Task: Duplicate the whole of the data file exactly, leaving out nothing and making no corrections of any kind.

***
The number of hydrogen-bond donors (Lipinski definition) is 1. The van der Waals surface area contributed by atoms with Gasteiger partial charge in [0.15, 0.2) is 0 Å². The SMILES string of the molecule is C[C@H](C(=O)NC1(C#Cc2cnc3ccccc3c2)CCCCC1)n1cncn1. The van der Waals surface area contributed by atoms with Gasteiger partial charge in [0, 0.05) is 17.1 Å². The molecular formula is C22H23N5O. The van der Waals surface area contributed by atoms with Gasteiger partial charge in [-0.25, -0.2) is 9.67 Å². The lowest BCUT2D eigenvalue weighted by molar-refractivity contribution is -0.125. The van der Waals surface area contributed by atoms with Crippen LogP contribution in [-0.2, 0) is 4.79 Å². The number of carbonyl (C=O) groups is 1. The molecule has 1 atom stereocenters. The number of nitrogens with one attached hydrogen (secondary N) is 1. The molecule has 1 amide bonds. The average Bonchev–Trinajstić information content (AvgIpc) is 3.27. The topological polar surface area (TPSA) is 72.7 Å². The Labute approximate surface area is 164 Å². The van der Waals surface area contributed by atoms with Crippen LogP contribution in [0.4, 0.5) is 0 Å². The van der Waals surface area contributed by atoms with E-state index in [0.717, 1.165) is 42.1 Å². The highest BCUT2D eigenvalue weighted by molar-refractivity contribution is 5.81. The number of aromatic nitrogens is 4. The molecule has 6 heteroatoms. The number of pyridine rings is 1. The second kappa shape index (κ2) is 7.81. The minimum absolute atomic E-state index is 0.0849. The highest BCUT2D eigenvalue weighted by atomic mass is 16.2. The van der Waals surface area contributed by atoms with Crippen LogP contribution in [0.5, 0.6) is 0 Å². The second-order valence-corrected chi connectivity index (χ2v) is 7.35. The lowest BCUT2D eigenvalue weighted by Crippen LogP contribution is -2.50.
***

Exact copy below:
The number of hydrogen-bond donors (Lipinski definition) is 1. The van der Waals surface area contributed by atoms with Gasteiger partial charge in [0.15, 0.2) is 0 Å². The SMILES string of the molecule is C[C@H](C(=O)NC1(C#Cc2cnc3ccccc3c2)CCCCC1)n1cncn1. The van der Waals surface area contributed by atoms with Gasteiger partial charge in [0, 0.05) is 17.1 Å². The molecular formula is C22H23N5O. The van der Waals surface area contributed by atoms with Gasteiger partial charge in [-0.25, -0.2) is 9.67 Å². The lowest BCUT2D eigenvalue weighted by molar-refractivity contribution is -0.125. The van der Waals surface area contributed by atoms with Crippen LogP contribution in [-0.2, 0) is 4.79 Å². The number of carbonyl (C=O) groups is 1. The molecule has 1 atom stereocenters. The number of nitrogens with one attached hydrogen (secondary N) is 1. The molecule has 1 amide bonds. The average Bonchev–Trinajstić information content (AvgIpc) is 3.27. The topological polar surface area (TPSA) is 72.7 Å². The Labute approximate surface area is 164 Å². The van der Waals surface area contributed by atoms with Crippen LogP contribution in [0.4, 0.5) is 0 Å². The van der Waals surface area contributed by atoms with E-state index in [0.717, 1.165) is 42.1 Å². The highest BCUT2D eigenvalue weighted by molar-refractivity contribution is 5.81. The number of aromatic nitrogens is 4. The molecule has 6 heteroatoms. The number of pyridine rings is 1. The second kappa shape index (κ2) is 7.81. The minimum absolute atomic E-state index is 0.0849. The highest BCUT2D eigenvalue weighted by atomic mass is 16.2. The van der Waals surface area contributed by atoms with Crippen LogP contribution in [0.5, 0.6) is 0 Å². The second-order valence-corrected chi connectivity index (χ2v) is 7.35. The lowest BCUT2D eigenvalue weighted by Crippen LogP contribution is -2.50.